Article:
After the Silence

I spent yesterday in my office, behind a closed door, listening to music through noise-cancelling headphones. Reading Habermas, on the disintegration of the public sphere. Unable to admit anything else about the day.

It’s hard to get going again, today. There are classes to be taught (one on Habermas, of course), conferences to be held, meetings to attend. But the difficulty in re-emergence has made me start wondering whether the disintegration of the public sphere that Habermas so lamented has less (or less than he thought) to do with the media’s co-opting of public discourse, and its transformation of all of us into passive consumers of same, than with our flight from the media’s excesses into varying modes of silence.

I don’t want to fall into a species of empty net-boosterism, a new blogosphere version of the same old kinds of “the internet is the new agora!” metaphorizing that so populated the early nineties. Nonetheless, there’s a reason that such metaphors — particularly the internet as virtual caf?© — took hold; there’s a power in the sense that we can both retreat from the mainstream media’s noise into a space of silence and nonetheless find the signals of like-minded thinkers with whom we can commune.

All this by way of saying, to those of you who did find the words to post yesterday: Thank you. You helped me tremendously.


  1. … and some appreciation for your own styling of silence as a series of carriage returns to create a space…

    … space creation …

    … the work of making places for gatherings …

    … from the blogs outfitted with traceback and comment features to the static HTML pages with email addresses …

    … encouraging interlocutors to connect but first encouraging them to pause

    {a space created not by “getting going” by in the best civil rights tradition of resistence by “staying put”}

    KF, might you not be re-emerging, might you not be bringing the staying put power to future encounters?

  2. In a lot of ways, I feel like your silence said so much more than I did in the frantic and somewhat compulsive blogging I did yesterday while keeping my own mourning at bay.

    But your other question about a “public sphere” is one that haunts me, too. I turned to blogging out of a desire for that type of communication, and I think it offers a space to speak, even if our voices are drowned out by the mainstream media. I also sincerely believe that blogging and the online public sphere in general helped to combat the FCC deregulation decision. Obviously, that battle isn’t yet done, but the thousands (millions?) of faxes, letters, and phone calls certainly made a difference. Call that naive optimism, but I think it made a huge difference.

  3. I’m sure you’re aware that we have to be careful with the concept of the public sphere in the german tradition, sometimes it doesn’t quite map onto what u.s. means by public. Ulrick Beck mentions that in a few of his books, but the one of his that I’m taking notes from currently is Individualism in which he argues that the civicness or sociality of contemporary life is undermined significantly by the institutionalization of individualism, that is the building of all kinds of institutions that only recognize individuals and only deal with individuals, thus removing the collectivities and all the cultural effects that inhabit them, one of those cultural effects might be the ‘public sphere’ and he argues, that this is why we focus on the private lives of public people more than their public lives. anyway, it might be something to look at.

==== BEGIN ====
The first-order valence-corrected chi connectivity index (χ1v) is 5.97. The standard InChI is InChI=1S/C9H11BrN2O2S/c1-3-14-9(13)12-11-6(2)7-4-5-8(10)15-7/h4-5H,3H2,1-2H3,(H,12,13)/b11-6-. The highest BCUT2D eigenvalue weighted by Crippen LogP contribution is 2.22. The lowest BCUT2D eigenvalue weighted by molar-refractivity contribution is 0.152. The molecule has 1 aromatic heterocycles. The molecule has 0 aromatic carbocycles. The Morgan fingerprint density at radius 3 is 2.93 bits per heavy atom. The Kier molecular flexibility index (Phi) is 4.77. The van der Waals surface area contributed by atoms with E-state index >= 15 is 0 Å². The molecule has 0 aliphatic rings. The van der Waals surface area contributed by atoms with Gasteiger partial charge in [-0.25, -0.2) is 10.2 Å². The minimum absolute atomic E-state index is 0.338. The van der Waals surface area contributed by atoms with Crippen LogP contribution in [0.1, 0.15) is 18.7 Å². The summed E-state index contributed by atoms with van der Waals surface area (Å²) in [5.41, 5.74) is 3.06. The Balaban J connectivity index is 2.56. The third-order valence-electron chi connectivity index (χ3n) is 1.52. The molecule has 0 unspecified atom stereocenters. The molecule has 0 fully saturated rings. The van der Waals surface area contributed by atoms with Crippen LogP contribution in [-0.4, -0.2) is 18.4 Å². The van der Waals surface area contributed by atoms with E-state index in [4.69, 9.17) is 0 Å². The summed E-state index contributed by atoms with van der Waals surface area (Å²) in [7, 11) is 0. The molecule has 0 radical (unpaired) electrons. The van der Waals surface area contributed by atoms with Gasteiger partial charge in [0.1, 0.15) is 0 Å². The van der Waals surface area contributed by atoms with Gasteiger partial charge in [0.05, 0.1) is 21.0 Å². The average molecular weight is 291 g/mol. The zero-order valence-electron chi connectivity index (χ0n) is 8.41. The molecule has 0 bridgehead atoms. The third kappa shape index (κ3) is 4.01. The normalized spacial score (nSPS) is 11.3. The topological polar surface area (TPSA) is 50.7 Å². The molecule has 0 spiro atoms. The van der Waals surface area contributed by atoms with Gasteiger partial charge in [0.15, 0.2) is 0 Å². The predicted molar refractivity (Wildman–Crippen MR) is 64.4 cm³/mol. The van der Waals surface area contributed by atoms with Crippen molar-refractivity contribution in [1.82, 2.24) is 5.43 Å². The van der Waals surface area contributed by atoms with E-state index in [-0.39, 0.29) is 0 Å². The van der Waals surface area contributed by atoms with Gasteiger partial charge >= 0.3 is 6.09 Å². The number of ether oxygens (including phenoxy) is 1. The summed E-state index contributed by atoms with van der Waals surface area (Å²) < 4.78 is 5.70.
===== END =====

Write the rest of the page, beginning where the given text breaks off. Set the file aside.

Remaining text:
4. Chuck, I think you’re right that certain aspects of the online public sphere have made a difference — it’s hard to ignore the work of groups like, which have managed to do large-scale grass-roots organizing around particular pressing issues. There’s certainly cause for optimism there. Of course the closet Althusserian in me worries about the ways that all such possibilities for subverting the dominant can be (and, depending on how pessimistic I’m being, are inevitably) recuperated by the dominant. But that there is some ability to make connections via the web is important, both socially and personally, I think.

    And yes, Jeremy, I do of course agree that the Habermasian public sphere can’t be mapped with any directness onto U.S. notions of publicness — but that having been said, I think there’s something important to the contemporary U.S. in Habermas about the role of the media in the disintegration of the public sphere. (Such is the argument of my class, in any event.)

    That having been said, however, I’m really suspicious of Habermas’s halcyon notions of that utopian moment at which men (a term I use with great intent) were able to affect political life via their communal discussions in that public sphere. He acknowledges the extent to which the illiterate (as well as “women and dependents”) were closed out of such a sphere, without ever fully reckoning with the full import of this: rational-critical debate, the cornerstone of the public sphere for him, both depends upon and limits itself to bourgeois masculinity.

    Another model, that suggested by Paul Levinson’s The Soft Edge, might argue that whatever other effects new media have, it remains that, with each new media develoment, more people have historically been brought into more active communication and participation in cultural life — a different model of democracy than that suggested by Habermas.

    Where this is going, I’m not sure. It’s Friday at 5, and I’m still in the office. So I’m outta here. More soon.

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